Nursery BEFORE

Nasty baseboards ripped up... see ya!

"Some assembly required"

Looks like he's enjoying this whole thing, right?

I re-purposed the table numbers from our wedding, using the frames I painted and sanded last year. I found the Beatrix Potter prints I wanted from online, printed them on cardstock, and trimmed to fit. My favorite story growing up was "The Tale of Two Bad Mice", so I made sure I got a few prints of those in there as well. 

Found this guy from Pottery Barn and had to have it!

Grandma Rose made us this beautiful quilt for the baby

I had to do some major restoration and clean up on this little guy, but it was worth it. My father made this, and my mother painted it. It literally is priceless to me :)

My DIY ruffled curtains. LOVE them!!

I'm apparently SO confident this baby is a girl, that I made the burlap "G"... If I'm wrong, I'll be making a "C"!

All finished!

We'll see in just a few weeks......SO EXCITED!

Friday, May 24, 2013

Whirlwinds and Headspins...

Everything is done in preparation for the baby's arrival, and we are 17 days away from my estimated due date. I've been in a whirlwind trying to wrap everything up at work, life, and home, so that I can truly take the 12 weeks off to spend with the baby. I have great photos of the completed nursery, my garden, and a few other side projects that I just need to sit down and commit to this blog (that'll happen this weekend!). But other than that, I've been in a bit of a headspin.

Wow. In 17 days (or less.. or more... better not be more), I'm going to have one of those little things I see being pushed around and carried everyday at my workplace. They seem so tiny. So helpless. Their little cries make you just want to cry. I'm pretty certain every cereal bowl in my house has a chip in it from me accidentally dropping it on the counter. I'm really hoping that doesn't happen with my little one. I am equal parts excited and terrified. And I need to be honest in that. Everyone has done a great job telling me how it will be so different when it's my own child, how I'll look at them from the moment they're born and just *boom* become a mother. Apparently mothers are born and not made. That works for me, as I've received no training for this. I think as I get closer and closer to finding out what this child is.. Are you Grace or are you Connor? And who this child is... Do you look like Daddy? Mommy? Both?.... I become happier and more excited... but still equal parts terrified.

So anyways, on my agenda this Memorial Day weekend: Spend some time doing things I want to do that I know I won't have time or energy for in a few weeks:
1. SLC Prenatal Massage this AM (Have I mentioned how this was the best investment I have made during my pregnancy??? (    Tessa is AMAZING).
2. Thrift store shopping for little golden books and a bookcase. Let's Macklemore it up peeps!!
3. Gardening: now that my garden is planted (see post this weekend!), it'll be needing compost, weeding, and some TLC before the heat sets in. I also need to plant salvia and lavender in the garden to encourage the bees to come in do their thang... pollinate those cucumbers please bees! I love you, I promise! It's only the wasps I'm trying to murder.. I swear!!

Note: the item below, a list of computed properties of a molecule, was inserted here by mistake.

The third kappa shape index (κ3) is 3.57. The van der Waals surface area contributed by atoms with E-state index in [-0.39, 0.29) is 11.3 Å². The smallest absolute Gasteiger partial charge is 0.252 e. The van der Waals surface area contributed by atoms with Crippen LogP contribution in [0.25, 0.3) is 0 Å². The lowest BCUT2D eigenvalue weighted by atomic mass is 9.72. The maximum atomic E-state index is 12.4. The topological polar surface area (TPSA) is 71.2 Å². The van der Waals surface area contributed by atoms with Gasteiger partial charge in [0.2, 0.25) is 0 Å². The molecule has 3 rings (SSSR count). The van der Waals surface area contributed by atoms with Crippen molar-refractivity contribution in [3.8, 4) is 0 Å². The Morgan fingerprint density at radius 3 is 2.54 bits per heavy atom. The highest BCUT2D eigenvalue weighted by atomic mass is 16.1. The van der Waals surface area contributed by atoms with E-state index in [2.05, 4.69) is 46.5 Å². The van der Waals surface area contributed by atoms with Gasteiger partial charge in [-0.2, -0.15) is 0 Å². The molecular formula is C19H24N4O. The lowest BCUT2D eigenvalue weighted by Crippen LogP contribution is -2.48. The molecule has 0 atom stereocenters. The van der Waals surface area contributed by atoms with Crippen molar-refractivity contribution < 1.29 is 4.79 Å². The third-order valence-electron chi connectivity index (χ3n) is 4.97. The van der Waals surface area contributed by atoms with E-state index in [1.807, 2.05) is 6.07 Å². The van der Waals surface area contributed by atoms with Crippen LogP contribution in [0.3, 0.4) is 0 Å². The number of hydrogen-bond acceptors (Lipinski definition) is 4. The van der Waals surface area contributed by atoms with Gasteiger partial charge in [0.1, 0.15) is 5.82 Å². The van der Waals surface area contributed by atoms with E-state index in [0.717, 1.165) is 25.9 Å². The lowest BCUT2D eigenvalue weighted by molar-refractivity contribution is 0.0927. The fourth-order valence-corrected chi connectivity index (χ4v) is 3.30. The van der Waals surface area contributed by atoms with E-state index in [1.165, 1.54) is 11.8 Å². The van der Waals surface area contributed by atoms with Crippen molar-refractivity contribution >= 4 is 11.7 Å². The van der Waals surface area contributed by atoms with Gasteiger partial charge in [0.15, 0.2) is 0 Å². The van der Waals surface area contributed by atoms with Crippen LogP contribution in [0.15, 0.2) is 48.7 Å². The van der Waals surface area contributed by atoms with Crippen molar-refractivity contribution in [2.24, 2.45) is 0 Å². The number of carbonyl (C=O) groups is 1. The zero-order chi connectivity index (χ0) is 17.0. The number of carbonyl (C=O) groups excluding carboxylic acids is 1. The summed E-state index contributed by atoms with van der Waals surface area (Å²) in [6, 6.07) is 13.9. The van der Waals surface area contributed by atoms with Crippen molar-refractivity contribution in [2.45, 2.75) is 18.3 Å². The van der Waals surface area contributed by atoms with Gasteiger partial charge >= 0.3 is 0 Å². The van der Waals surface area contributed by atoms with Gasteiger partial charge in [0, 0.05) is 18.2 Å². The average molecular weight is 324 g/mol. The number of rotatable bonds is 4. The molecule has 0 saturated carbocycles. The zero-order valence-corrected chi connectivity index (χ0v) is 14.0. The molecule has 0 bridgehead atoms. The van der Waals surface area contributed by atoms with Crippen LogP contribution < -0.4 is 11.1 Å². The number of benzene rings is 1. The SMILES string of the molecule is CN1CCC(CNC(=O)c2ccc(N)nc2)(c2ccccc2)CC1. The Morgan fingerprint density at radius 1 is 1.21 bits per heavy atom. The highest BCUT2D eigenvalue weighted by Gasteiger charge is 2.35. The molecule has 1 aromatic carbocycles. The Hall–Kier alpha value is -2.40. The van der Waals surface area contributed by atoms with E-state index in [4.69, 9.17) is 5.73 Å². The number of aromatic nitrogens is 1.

4. Finish the front yard landscaping.... holy crap, we need MORE bark mulch. It's like it EATS that stuff.
5. TENT SALE at TAI PAN!!!! Can you sense my excitement?! They only do these a few times a year, and this is my absolute favorite home store. I am SO excited to find some goodies and hopefully some great deals (50-70% off! If you live in Utah and love Tai Pan, it runs through June 8th... but I'm sure the good stuff will go FAST!).
6. Party like a pregnant rockstar. Um. Yeah. This means BBQ-ing and watching the ARRESTED DEVELOPMENT season on Netflix that premieres this weekend. Maybe while having a sassy little mocktail :)

Have a great Memorial Day weekend everyone!

Saturday, April 6, 2013

Nursery Update #2

Ever have one of those days where you think to yourself, "If I have to go to Home Depot ONE more time today, I'm going to have a break from reality"? Have you ever told the people at Home Depot (who know you by name and face), "If you see me here again today, just shoot me."?
That would be me today.
My morning started off fine enough, with a lovely return of third trimester morning sickness, then a trip to grab quick breakfast for the hubby and I, and a trip to Home Depot to grab more landscaping fabric (a whole other project- which I'll blog about tomorrow!). Last week, I picked up some picture hanging kits for the photo frames we'll be hanging in the nursery. Seeing as it is my husband and I's mission in life to get this nursery 100% complete by the end of this weekend, I figured we were all set.... Until I tried to put them on the actual frames this morning, ended up breaking the glass on one of the frames, and told myself "I'm not going back to that store today. No way, no how. I've got to find something around the house to make these puppies hang on the wall!".

So- I used pop can tabs and hot glue. I'm hoping they stick. Either way, I'm super excited that I did not have to go back to that dreadful store today. The picture below is my project. I used the table number seating frames from my wedding (which I picked up cheap, and spray painted then sanded to make them look shabby), with prints I found online and printed on card stock. Our theme is Beatrix Potter/ Hunca Munca/ Peter Rabbit, and I'm so excited to get the entire thing done to show it off. I also finally finished my ruffled curtain project, and am eager to get them hung and pressed.

But, for now, with a rock landscaping project going on in my backyard, Jace ripping apart the nursery, and me breaking glass/needing to pull weeds in the front yard and get some gardening done.. I'm in desperate need of some OM and am off to prenatal yoga. 31 weeks today!